United Nations remains a fulcrum for global politics and multilateral diplomacy. Nigeria has been a UN member-state for 56 years. However, its influence has waned. That problem is mostly self-inflicted. It’s been averred that any serious and major nation in good standing must “recognise the need to exploit the extant structure of international system to its advantage more effectively. Nigeria’s pursuit of a grand strategy for an enhanced position is hampered by internal political dynamics, structural constraints and political alignments that hardly have national interest as their sole focus.
If ever there was a time Pax Nigeriana seems germane to national interest, it is now. Yet there exist some dissembling realities. Nigeria, once considered a continental hegemon, has seen her sphere of influence curtailed discernibly. Any influence the nation wields now falls in the realm of projecting “illusory hegemony,” which is to say, that national confidence emanates from nostalgia and past standing. Should these circumstances remain unchanged and strategic realities unappreciated, Nigeria risks wallowing on the periphery of global politics.
Singular and at times seemingly unimportant events tend to serve as benchmarks by which a nation’s seriousness is measured.
Recently, the UN elected a new Secretary-General, Mr. Antonio Guterres of Portugal. Aside from a congratulatory message from President Muhammadu Buhari, in which he expressed the belief that “Guterres’ wealth of experience, as a former Prime Minister of Portugal, head of UN Refugee Agency for several years, diplomat and a politician of repute, eminently prepared and qualified him for the new position” and that Nigeria looked “forward to working and supporting Guterres to address the world’s most pressing challenges”, etc., I am unaware that we have tried to engage the SG-designate directly.
Had the UN followed the rotational principles strictly, Guterres might not have emerged, since a candidate from Eastern European Group would have been favoured. Some of the other SG-candidates were, Danilo Turk of Slovenia, Susanna Malcorra of Argentina, Helen Clark of New Zealand, Miroslav Laják of Slovakia, Srgjan Kerim of former Yugosloav Republic of Macedonia, Irina Bokova of Bulgaria, Natalia Gehrman of Moldova, Vesna Pusic of Croatia, and Vuk Jeremic of Serbia. A handful of the candidates possess requisite UN leadership experience. Yet Guterres emerged because he was qualified, but more so because of realpolitik and tensions of the East-West face off over the conflict in Ukraine foreclosed on an Eastern European Group candidate.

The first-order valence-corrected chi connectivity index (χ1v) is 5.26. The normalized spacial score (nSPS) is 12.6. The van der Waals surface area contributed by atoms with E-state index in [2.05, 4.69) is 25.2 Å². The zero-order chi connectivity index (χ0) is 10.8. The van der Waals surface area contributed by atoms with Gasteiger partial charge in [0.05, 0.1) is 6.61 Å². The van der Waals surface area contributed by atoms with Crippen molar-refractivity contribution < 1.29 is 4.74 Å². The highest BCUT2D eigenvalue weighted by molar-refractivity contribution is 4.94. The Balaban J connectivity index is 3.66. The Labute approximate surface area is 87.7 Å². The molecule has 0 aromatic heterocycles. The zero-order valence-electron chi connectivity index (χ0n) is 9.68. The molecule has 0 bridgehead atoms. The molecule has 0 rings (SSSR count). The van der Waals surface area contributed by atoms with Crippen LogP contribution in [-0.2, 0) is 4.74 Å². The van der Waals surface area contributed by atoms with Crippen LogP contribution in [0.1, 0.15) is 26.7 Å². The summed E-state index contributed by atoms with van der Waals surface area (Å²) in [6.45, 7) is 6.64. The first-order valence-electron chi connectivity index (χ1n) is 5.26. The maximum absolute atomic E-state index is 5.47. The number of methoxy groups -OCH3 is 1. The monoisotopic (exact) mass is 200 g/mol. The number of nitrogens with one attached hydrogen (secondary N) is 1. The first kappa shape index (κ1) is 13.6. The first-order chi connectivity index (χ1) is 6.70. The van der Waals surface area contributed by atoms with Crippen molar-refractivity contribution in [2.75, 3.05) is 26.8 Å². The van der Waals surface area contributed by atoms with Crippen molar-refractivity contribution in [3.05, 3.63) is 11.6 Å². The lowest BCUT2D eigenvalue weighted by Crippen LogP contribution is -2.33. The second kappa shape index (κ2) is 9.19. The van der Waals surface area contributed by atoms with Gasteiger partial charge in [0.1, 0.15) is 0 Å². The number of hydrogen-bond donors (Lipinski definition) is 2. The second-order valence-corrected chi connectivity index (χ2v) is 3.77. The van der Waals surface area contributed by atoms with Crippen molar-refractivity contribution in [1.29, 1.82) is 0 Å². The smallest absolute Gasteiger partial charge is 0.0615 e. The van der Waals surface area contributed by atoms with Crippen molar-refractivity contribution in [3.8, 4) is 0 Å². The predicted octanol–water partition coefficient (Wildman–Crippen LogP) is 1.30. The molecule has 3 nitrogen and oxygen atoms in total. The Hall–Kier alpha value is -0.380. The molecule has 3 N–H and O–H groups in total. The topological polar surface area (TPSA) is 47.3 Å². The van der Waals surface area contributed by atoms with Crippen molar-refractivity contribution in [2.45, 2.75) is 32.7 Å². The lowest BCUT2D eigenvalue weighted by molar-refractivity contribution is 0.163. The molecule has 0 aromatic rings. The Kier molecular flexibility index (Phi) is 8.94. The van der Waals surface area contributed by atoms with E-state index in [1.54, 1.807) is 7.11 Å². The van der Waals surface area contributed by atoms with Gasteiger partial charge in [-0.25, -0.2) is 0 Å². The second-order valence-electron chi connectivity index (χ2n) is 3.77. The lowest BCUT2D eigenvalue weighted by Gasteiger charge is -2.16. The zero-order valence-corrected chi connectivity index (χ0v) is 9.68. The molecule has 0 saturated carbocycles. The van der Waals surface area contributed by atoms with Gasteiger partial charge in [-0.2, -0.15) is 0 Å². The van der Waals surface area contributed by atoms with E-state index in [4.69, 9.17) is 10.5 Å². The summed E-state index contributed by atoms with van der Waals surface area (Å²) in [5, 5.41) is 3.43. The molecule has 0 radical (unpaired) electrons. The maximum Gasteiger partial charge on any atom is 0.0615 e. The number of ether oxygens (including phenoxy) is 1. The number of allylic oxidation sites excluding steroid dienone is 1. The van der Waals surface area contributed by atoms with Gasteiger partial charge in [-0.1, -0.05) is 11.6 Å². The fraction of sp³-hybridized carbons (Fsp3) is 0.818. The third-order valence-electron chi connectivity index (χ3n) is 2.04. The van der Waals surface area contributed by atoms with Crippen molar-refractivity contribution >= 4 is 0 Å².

Regardless, Nigeria, like other nations, will deal with Mr. Guterres for the next 10 years. And Nigeria knows and has identified already the key areas where she must interface with him, which includes, “defeating terrorism, reducing poverty and tackling the devastating effects of climate change as well as confronting the root causes of migrants and refugee crisis.” But will such dealings be based on a relationship predicated on mutual interest and forged by cordiality?
During the process of choosing the new Secretary-General, Nigeria was hardly engaged in the process. Nigeria did not even have a substantive ambassador or deputy at the UN Mission in New York. Mr. Tony Bosah, a Minister and the Charge d’ Affaires at the Nigerian UN Mission, is a very experienced, capable and diligent diplomat, who did his utmost. I know, because many years back, he was my under-study at the Foreign Ministry in Lagos. But for Nigeria, the absence of a substantive permanent representative during the crucial selection period was failure in strategic planning. Truly, it was a missed opportunity. Relatedly, it is not surprising, therefore, that none of the top candidates visited Abuja to seek our support, as a top and representative voice of Africa.